Sen. Patty Murray, D-Wash., a member of the Senate’s Team ESEA, who has long had a major interest in literacy, reintroduced a comprehensive school literacy bill Tuesday.
The legislation is known as the LEARN Act, which stands for Literacy Education for All, Results for the Nation. The timing of the bill is key, as Murray said on a call with reporters. Literacy programs took a major hit in the recent budget bill, which zeroed out basically every small reading and writing program. The Obama administration had proposed consolidating those programs into a broader, competitive funding stream aimed at reading and writing. But now, unless Congress restores the programs, there’s no money left to consolidate much of anything.
“Pushing this forward right now ... says that we as a country understand this has to be a priority,” Murray said. “We need to focus on making sure literacy is part of our overall federal education policy.”
This isn’t the first time that Murray has introduced the bill, which is one of the most prominent attempts to define a federal role in reading instruction. That’s been a touchy area of policy ever since the Reading First debacle. This new bill doesn’t make changes, other than some tweaks in the area of early-childhood education and the role of school libraries.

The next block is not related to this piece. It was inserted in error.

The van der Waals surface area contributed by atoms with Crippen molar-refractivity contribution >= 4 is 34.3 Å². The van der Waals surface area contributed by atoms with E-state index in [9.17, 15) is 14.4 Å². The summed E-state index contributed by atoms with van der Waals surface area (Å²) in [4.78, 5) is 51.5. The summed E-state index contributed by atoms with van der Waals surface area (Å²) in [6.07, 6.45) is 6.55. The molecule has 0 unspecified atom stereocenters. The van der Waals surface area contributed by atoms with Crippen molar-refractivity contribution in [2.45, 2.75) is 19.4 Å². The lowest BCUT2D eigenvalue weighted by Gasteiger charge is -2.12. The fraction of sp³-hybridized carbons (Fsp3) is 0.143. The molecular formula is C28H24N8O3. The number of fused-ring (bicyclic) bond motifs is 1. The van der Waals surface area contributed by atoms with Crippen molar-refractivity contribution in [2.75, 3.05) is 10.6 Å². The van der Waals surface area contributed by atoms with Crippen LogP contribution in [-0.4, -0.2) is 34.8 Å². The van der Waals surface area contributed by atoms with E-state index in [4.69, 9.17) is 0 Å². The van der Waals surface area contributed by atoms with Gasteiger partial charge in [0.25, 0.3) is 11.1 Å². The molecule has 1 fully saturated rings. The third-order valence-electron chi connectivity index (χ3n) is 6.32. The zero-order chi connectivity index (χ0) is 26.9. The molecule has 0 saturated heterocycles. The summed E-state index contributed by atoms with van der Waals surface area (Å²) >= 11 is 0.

The Obama administration likes Murray’s bill. Carmel Martin, the assistant secretary for planning, evaluation, and policy development, said the administration shares Murray’s focus on the neediest students, and on the need for a comprehensive approach.
In a nutshell, the bill would:
•Authorize $2.35 billion for comprehensive literacy programs from birth all the way up to 12th grade. About 10 percent of the money would go to early-childhood programs, another 40 percent to students in kindergarten through fifth grade, and another 40 percent for kids in grades 6 through 12.
• Help states bolster their literacy plans and require them to hold a district-level competition for the funds. States would have to target the grants to the neediest students.
• Require states to review the literacy coursework needed for teacher certification.
• Bolster the quality of literacy programs by providing money for professional development, including analyzing student data to improve literacy instruction, and using a bunch of different assesments (diagnostic, formative, summative) to inform instruction.
More information here.
Read a commentary Murray wrote for Education Week on the bill here. And check out my colleague, Nirvi Shah’s take on the Response to Intervention piece of the legislation here.